This year at SHOT

It’s billed as the largest outdoor show on earth, and SHOT Show 2011 did not disappoint. SHOT (Shooting, Hunting, and Outdoor Trade) Show was held at the Sands expo and Convention Center inside the Venetian Hotel in Las Vegas. What started in 1979 as...


It’s billed as the largest outdoor show on earth, and SHOT Show 2011 did not disappoint. SHOT (Shooting, Hunting, and Outdoor Trade) Show was held at the Sands expo and Convention Center inside the Venetian Hotel in Las Vegas. What started in 1979 as a fledgling operation has grown into the premiere outdoor trade show on the planet. The event went from January 18 to January 21.  

Every major manufacturer of firearms, hunting, camping, and law enforcement gear from around the world was present at the Sands. You could find everything you ever imagined, and some things you never would have related to outdoor sports, military or law enforcement equipment. According to the National Shooting Sports Foundation (NSSF) press release, some 57,000 people visited the show over the course of four days. They were there to see over 1,600 exhibiting companies that covered 630,000 square feet of floor space.

In addition to seeing the latest products available, officers could also take numerous classes as part of the “Law Enforcement Education Program”. Renowned trainers like Dave Spaulding were on hand doing classes on developing the combative mind and enhancing your pistol skills. The training sessions were free with paid admission. Prior to the show, the course content could be reviewed and officers could sign up online. If you were not able to pre-register, you could sign up for classes onsite if seats were still available. After completing training, officers simply dropped his or her registration card into a bin. Organizers scanned the cards and attendees received a record of training.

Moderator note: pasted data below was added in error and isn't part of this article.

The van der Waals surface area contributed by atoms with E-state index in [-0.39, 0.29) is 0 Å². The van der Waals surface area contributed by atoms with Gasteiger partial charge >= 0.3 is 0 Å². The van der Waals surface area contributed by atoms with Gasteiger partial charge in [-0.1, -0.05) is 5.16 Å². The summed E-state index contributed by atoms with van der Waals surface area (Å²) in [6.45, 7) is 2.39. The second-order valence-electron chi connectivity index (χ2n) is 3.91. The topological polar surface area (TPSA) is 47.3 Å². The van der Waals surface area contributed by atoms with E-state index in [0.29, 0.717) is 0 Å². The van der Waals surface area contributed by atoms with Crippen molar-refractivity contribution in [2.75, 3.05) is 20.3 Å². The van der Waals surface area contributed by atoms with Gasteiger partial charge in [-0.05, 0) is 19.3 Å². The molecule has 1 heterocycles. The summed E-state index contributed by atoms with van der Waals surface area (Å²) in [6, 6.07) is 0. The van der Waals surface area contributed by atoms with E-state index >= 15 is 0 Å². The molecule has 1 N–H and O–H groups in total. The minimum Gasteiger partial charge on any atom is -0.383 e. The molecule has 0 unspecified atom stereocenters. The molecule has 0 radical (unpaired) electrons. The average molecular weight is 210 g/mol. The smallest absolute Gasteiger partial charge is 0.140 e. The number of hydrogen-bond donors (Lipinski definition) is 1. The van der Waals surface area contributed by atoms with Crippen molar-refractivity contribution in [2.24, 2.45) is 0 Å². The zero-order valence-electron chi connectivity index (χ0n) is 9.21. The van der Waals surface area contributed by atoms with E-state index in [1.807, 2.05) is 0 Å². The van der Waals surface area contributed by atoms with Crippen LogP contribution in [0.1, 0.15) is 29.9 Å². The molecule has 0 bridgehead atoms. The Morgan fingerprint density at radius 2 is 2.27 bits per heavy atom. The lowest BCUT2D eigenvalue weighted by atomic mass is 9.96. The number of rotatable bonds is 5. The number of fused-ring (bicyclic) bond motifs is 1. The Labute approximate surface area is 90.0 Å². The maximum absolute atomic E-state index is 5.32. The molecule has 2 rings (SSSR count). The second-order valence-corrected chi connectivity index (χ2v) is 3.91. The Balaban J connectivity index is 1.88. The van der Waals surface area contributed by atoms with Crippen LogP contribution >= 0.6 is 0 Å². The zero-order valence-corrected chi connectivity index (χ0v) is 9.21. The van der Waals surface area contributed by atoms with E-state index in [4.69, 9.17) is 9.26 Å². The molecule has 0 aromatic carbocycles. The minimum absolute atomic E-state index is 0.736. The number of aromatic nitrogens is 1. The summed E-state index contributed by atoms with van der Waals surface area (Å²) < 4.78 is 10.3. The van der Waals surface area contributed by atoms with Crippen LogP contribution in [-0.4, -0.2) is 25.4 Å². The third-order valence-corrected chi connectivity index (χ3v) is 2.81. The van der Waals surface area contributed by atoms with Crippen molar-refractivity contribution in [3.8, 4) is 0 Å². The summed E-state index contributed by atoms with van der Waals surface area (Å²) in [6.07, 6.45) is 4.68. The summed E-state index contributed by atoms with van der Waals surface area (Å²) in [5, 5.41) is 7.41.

Celebrities from the various shooting sports and other fields were also present signing autographs and talking to fans. Ultimate Fighting Championship star Matt Hughes was at the Browning booth, and the Daniel Defense booth showcased USMC Sniper legend Chuck Mawhinney, along with a limited edition M40 replica of the rifle Chuck carried as a Marine Corps Sniper during the Vietnam War. Glock had a big draw with R. Lee Ermey. Also on hand were Olympic Gold Medalist Kim Rhode, and competitive shooter Jerry Miculek, to name a few.

One of the big draws of SHOT Show is that manufacturers often unveil their latest products for the first time. As for new products, there were many more than can be listed here. I’ll go over a few of the things that caught my eye over the four-day event.

 

Glock

To enhance their Gen4 line of pistols, Glock has introduced a beavertail backstrap. The new grip replacement adds a high beavertail tang to the Gen4 pistol. Feeling good in the hand, it allows you to get a high grip on the weapon while protecting your hand from being gouged by the slide. It allows for a higher grip, which by reducing the recoil pivot distance, lends to better recoil control.

This item was so new they did not even have any literature on it in the Glock booth. It will soon be available for all Gen 4 pistols. They also have individual officer purchase programs, and buy-back programs for officers. If you want to trade in your old Glock for a Gen 4 model, it’s a very cost effective way to upgrade. Contact Glock for more info.

 

Aimpoint

The new Patrol Rifle Optic (PRO) is Aimpoint’s latest offering. This red dot optic has a 30mm tube and integrated mounting system. The mount will attach directly to any flat-top AR15/M4 series rifle without the need for specialized tools. If you want your red dot co-witnessed with your iron sights, you simply remove a small spacer that lowers the scope level with your iron sights. It boasts a continuous battery run time of three years and is fully compatible with any quality night vision equipment. This little scope comes ready to mount, and with a manufacturer’s suggested retail price of $440.00 it’s sure to fly off the shelves.

 

Kel-Tech Industries

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